I already sense a little bit of a ripple happening in America where certain people are changing. If a year ago everyone in pop music would want a track from David Guetta or the Swedes or Calvin, I feel now that wouldn’t necessarily be the case. It might be quite soon that people are looking to Malinchak or Disclosure or something. I am listening to Timberlake’s new record right now, and I sense that it’s just around the corner. It’s not gonna be long before the biggest acts in the world, the best A&R people, the best managers will want something else. People aren’t stupid – they’re watching what’s going on. I feel validated in that sense: [with the new artists I support] I am not knocking on a door that’s never going to open.

Tong gives his opinion on who the next generation of superstar DJs will be, and the diversification that will come along with it. He doesn’t think there is much room left for big producers like Swedish House Mafia and Guetta, instead there’ll be an uprise of talent who are a playing different style such as Dillon Francis, Skrillex or Zedd. At the same time, there will be a noticeable interest in acts such as Jamie Jones, Seth Troxler and Brooklyn-based labels like French Express and Soul Clap.

To wrap up, he brings up the underground scene and its slightly different vibe that will take some time to break in America, as well as touching on what younger fans will crave from live shows :

 …the underground relies a lot more on environment – the underground needs to be delivered in a slightly different way. It isn’t going to come off the main stage at Ultra with fireworks and explosions. Ibiza is a great melting pot for all that. In Ibiza, you can go to a Guetta gig and see everyone go mad and get their cameras out; then you can go to a Marco Carola gig at Amnesia and see just as many people going just as mad, even though you won’t hear a lyric and you won’t know a song. But Marco goes for environment in the way he plays, and the very particular way he sets up that room that he plays in. That’s the way it used to be at the beginning of house music, with all those legendary clubs – more like what we were talking about in England circa ’86-’87. You’ve got to ask yourself, is America going to do that? Does it want that? Is it ready for that? It was vilified back in the day as being part of the gay scene – and it was only New York, Chicago and Miami that were playing on that level. Places like Danceteria and Paradise Garage were social clubs, where drag queens mixed with straight people, and all of them loving house music.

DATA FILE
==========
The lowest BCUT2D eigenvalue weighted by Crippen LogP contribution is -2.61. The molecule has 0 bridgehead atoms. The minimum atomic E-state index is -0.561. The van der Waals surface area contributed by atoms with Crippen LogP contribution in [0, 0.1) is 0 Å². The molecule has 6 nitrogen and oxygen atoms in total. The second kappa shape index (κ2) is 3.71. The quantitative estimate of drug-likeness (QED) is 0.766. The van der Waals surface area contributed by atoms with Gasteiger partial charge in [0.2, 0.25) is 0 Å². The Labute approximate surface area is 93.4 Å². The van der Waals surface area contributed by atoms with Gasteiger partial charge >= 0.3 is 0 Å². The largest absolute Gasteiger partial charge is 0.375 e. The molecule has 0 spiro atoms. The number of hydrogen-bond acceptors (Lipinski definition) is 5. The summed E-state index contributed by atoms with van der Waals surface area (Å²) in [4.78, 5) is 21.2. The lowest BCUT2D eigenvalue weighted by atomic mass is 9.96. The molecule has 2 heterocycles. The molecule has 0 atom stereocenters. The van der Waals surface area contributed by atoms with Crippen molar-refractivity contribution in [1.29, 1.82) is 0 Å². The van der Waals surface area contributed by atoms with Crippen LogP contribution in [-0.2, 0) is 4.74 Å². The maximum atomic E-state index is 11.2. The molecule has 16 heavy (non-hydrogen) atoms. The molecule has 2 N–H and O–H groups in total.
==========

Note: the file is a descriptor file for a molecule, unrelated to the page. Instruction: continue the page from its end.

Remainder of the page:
But I’d like to think that with all these millions of new people interested in the scene, some of them will grow up with it – that they’d want it to evolve into something different. It’s like what you see in England right now: there the mainstream, the main room, has been dominated by the likes of Guetta for the last 5-7 years, but now the next 17-18 year-olds are coming along and saying, “You know, that’s not for me.” They’re listening to Jamie Jones – it’s not just the old people; with the deeper sound, the audience has always typically been a little older, but now it’s not. It’s very young again! So you’ve got young people mixing with 30 year-olds who wouldn’t want to dance to David Guetta. Eventually that’s probably going to happen in America. If you batter the kids every day with the biggest DJs that are always on the radio, that are always headlining shows, the same ten people everywhere you go, then one day just through evolution and age groups changing that moment will come along. I suppose in a way it happened already when kids decided that Skrillex was cooler than, I don’t know, Paul van Dyk.

The good thing is that it feels like it’s not going away in America, that it’s there to stay. It might ebb and flow a little bit, but…. I’d be curious to see if Vegas can carry on the momentum of its function.

via: The Daily Swarm